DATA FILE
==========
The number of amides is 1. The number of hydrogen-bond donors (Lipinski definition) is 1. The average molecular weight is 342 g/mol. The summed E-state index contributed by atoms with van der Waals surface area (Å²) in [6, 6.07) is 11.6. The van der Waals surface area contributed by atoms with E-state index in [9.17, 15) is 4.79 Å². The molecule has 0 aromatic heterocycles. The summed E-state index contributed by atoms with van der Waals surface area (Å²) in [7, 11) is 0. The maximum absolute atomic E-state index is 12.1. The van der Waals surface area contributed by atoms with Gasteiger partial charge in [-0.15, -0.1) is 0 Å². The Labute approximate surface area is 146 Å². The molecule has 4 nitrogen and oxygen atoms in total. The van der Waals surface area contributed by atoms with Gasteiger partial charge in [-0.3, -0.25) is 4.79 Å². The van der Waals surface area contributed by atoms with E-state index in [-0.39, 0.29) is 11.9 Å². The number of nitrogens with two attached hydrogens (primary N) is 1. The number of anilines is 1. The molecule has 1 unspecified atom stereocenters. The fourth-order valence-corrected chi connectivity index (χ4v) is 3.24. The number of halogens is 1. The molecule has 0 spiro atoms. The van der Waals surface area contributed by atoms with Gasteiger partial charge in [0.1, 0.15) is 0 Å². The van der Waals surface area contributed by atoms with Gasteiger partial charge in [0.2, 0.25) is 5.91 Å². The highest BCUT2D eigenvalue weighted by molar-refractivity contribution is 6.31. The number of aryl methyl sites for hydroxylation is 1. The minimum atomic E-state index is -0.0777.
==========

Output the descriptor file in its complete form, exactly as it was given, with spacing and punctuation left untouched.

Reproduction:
The number of amides is 1. The number of hydrogen-bond donors (Lipinski definition) is 1. The average molecular weight is 342 g/mol. The summed E-state index contributed by atoms with van der Waals surface area (Å²) in [6, 6.07) is 11.6. The van der Waals surface area contributed by atoms with E-state index in [9.17, 15) is 4.79 Å². The molecule has 0 aromatic heterocycles. The summed E-state index contributed by atoms with van der Waals surface area (Å²) in [7, 11) is 0. The maximum absolute atomic E-state index is 12.1. The van der Waals surface area contributed by atoms with Gasteiger partial charge in [-0.15, -0.1) is 0 Å². The Labute approximate surface area is 146 Å². The molecule has 4 nitrogen and oxygen atoms in total. The van der Waals surface area contributed by atoms with Gasteiger partial charge in [-0.3, -0.25) is 4.79 Å². The van der Waals surface area contributed by atoms with E-state index in [-0.39, 0.29) is 11.9 Å². The number of nitrogens with two attached hydrogens (primary N) is 1. The number of anilines is 1. The molecule has 1 unspecified atom stereocenters. The fourth-order valence-corrected chi connectivity index (χ4v) is 3.24. The number of halogens is 1. The molecule has 0 spiro atoms. The van der Waals surface area contributed by atoms with Gasteiger partial charge in [0.1, 0.15) is 0 Å². The van der Waals surface area contributed by atoms with Gasteiger partial charge in [0.2, 0.25) is 5.91 Å². The highest BCUT2D eigenvalue weighted by molar-refractivity contribution is 6.31. The number of aryl methyl sites for hydroxylation is 1. The minimum atomic E-state index is -0.0777.